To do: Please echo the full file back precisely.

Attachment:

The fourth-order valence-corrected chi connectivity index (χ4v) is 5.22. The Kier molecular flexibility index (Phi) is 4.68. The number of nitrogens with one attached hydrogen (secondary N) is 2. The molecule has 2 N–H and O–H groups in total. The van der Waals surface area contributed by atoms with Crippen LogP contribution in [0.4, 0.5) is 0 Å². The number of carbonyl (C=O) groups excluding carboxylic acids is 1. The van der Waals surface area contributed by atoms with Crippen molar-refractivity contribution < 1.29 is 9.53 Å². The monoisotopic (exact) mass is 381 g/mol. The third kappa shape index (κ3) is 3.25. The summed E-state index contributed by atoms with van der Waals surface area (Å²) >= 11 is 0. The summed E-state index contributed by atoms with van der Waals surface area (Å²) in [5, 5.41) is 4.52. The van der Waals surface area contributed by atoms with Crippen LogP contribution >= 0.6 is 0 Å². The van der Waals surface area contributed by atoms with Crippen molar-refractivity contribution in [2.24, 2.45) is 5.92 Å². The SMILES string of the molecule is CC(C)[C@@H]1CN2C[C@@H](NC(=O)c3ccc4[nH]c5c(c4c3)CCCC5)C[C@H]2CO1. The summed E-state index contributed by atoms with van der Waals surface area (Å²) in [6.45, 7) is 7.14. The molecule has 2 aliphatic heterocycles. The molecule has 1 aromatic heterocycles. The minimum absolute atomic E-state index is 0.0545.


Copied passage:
The fourth-order valence-corrected chi connectivity index (χ4v) is 5.22. The Kier molecular flexibility index (Phi) is 4.68. The number of nitrogens with one attached hydrogen (secondary N) is 2. The molecule has 2 N–H and O–H groups in total. The van der Waals surface area contributed by atoms with Crippen LogP contribution in [0.4, 0.5) is 0 Å². The number of carbonyl (C=O) groups excluding carboxylic acids is 1. The van der Waals surface area contributed by atoms with Crippen molar-refractivity contribution < 1.29 is 9.53 Å². The monoisotopic (exact) mass is 381 g/mol. The third kappa shape index (κ3) is 3.25. The summed E-state index contributed by atoms with van der Waals surface area (Å²) >= 11 is 0. The summed E-state index contributed by atoms with van der Waals surface area (Å²) in [5, 5.41) is 4.52. The van der Waals surface area contributed by atoms with Crippen LogP contribution >= 0.6 is 0 Å². The van der Waals surface area contributed by atoms with Crippen molar-refractivity contribution in [2.24, 2.45) is 5.92 Å². The SMILES string of the molecule is CC(C)[C@@H]1CN2C[C@@H](NC(=O)c3ccc4[nH]c5c(c4c3)CCCC5)C[C@H]2CO1. The summed E-state index contributed by atoms with van der Waals surface area (Å²) in [6.45, 7) is 7.14. The molecule has 2 aliphatic heterocycles. The molecule has 1 aromatic heterocycles. The minimum absolute atomic E-state index is 0.0545.